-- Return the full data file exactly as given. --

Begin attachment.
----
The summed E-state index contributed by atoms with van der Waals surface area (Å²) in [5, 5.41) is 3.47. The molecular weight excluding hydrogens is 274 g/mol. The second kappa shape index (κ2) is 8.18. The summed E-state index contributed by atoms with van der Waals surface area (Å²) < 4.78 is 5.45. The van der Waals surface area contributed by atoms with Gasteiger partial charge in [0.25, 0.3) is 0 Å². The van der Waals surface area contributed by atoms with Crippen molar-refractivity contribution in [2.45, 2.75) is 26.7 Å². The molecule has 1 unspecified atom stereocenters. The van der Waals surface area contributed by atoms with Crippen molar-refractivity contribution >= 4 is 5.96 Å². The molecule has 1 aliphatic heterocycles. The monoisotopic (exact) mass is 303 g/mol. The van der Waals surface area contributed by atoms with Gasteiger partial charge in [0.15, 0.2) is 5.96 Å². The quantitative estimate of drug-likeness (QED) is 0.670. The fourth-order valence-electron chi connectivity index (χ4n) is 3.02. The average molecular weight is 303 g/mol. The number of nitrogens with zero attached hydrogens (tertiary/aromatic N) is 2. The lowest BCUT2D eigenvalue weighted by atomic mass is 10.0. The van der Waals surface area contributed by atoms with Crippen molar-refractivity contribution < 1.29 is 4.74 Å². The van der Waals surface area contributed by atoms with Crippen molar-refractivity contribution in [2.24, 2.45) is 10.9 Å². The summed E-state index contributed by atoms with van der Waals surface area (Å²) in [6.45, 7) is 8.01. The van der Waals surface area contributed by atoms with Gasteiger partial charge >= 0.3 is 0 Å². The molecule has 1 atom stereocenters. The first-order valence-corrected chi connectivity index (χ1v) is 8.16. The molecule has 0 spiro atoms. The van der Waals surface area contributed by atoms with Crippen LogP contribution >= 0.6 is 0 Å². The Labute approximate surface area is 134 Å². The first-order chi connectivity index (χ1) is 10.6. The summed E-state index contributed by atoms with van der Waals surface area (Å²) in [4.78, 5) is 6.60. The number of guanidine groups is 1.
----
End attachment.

The summed E-state index contributed by atoms with van der Waals surface area (Å²) in [5, 5.41) is 3.47. The molecular weight excluding hydrogens is 274 g/mol. The second kappa shape index (κ2) is 8.18. The summed E-state index contributed by atoms with van der Waals surface area (Å²) < 4.78 is 5.45. The van der Waals surface area contributed by atoms with Gasteiger partial charge in [0.25, 0.3) is 0 Å². The van der Waals surface area contributed by atoms with Crippen molar-refractivity contribution in [2.45, 2.75) is 26.7 Å². The molecule has 1 unspecified atom stereocenters. The van der Waals surface area contributed by atoms with Crippen molar-refractivity contribution >= 4 is 5.96 Å². The molecule has 1 aliphatic heterocycles. The monoisotopic (exact) mass is 303 g/mol. The van der Waals surface area contributed by atoms with Gasteiger partial charge in [0.15, 0.2) is 5.96 Å². The quantitative estimate of drug-likeness (QED) is 0.670. The fourth-order valence-electron chi connectivity index (χ4n) is 3.02. The average molecular weight is 303 g/mol. The number of nitrogens with zero attached hydrogens (tertiary/aromatic N) is 2. The lowest BCUT2D eigenvalue weighted by atomic mass is 10.0. The van der Waals surface area contributed by atoms with Crippen molar-refractivity contribution < 1.29 is 4.74 Å². The van der Waals surface area contributed by atoms with Crippen molar-refractivity contribution in [2.24, 2.45) is 10.9 Å². The summed E-state index contributed by atoms with van der Waals surface area (Å²) in [6.45, 7) is 8.01. The van der Waals surface area contributed by atoms with Gasteiger partial charge >= 0.3 is 0 Å². The molecule has 1 atom stereocenters. The first-order valence-corrected chi connectivity index (χ1v) is 8.16. The molecule has 0 spiro atoms. The van der Waals surface area contributed by atoms with Crippen LogP contribution >= 0.6 is 0 Å². The Labute approximate surface area is 134 Å². The first-order chi connectivity index (χ1) is 10.6. The summed E-state index contributed by atoms with van der Waals surface area (Å²) in [4.78, 5) is 6.60. The number of guanidine groups is 1.